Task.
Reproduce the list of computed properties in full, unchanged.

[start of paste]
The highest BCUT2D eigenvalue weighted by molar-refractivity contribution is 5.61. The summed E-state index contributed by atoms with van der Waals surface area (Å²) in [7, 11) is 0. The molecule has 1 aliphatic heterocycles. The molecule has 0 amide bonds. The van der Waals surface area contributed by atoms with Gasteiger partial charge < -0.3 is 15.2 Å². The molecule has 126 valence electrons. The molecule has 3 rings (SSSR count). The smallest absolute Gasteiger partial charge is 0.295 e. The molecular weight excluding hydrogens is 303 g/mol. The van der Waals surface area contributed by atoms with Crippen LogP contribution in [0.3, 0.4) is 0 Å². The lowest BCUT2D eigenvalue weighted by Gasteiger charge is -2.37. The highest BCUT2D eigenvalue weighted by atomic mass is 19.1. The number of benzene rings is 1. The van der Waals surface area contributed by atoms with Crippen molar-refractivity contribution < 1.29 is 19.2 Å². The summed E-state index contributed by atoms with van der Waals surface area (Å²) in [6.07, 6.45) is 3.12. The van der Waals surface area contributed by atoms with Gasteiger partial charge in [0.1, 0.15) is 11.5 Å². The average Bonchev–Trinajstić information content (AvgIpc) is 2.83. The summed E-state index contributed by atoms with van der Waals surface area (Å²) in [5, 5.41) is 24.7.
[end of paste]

The highest BCUT2D eigenvalue weighted by molar-refractivity contribution is 5.61. The summed E-state index contributed by atoms with van der Waals surface area (Å²) in [7, 11) is 0. The molecule has 1 aliphatic heterocycles. The molecule has 0 amide bonds. The van der Waals surface area contributed by atoms with Gasteiger partial charge < -0.3 is 15.2 Å². The molecule has 126 valence electrons. The molecule has 3 rings (SSSR count). The smallest absolute Gasteiger partial charge is 0.295 e. The molecular weight excluding hydrogens is 303 g/mol. The van der Waals surface area contributed by atoms with Crippen LogP contribution in [0.3, 0.4) is 0 Å². The lowest BCUT2D eigenvalue weighted by Gasteiger charge is -2.37. The highest BCUT2D eigenvalue weighted by atomic mass is 19.1. The number of benzene rings is 1. The van der Waals surface area contributed by atoms with Crippen molar-refractivity contribution < 1.29 is 19.2 Å². The summed E-state index contributed by atoms with van der Waals surface area (Å²) in [6.07, 6.45) is 3.12. The van der Waals surface area contributed by atoms with Gasteiger partial charge in [0.1, 0.15) is 11.5 Å². The average Bonchev–Trinajstić information content (AvgIpc) is 2.83. The summed E-state index contributed by atoms with van der Waals surface area (Å²) in [5, 5.41) is 24.7.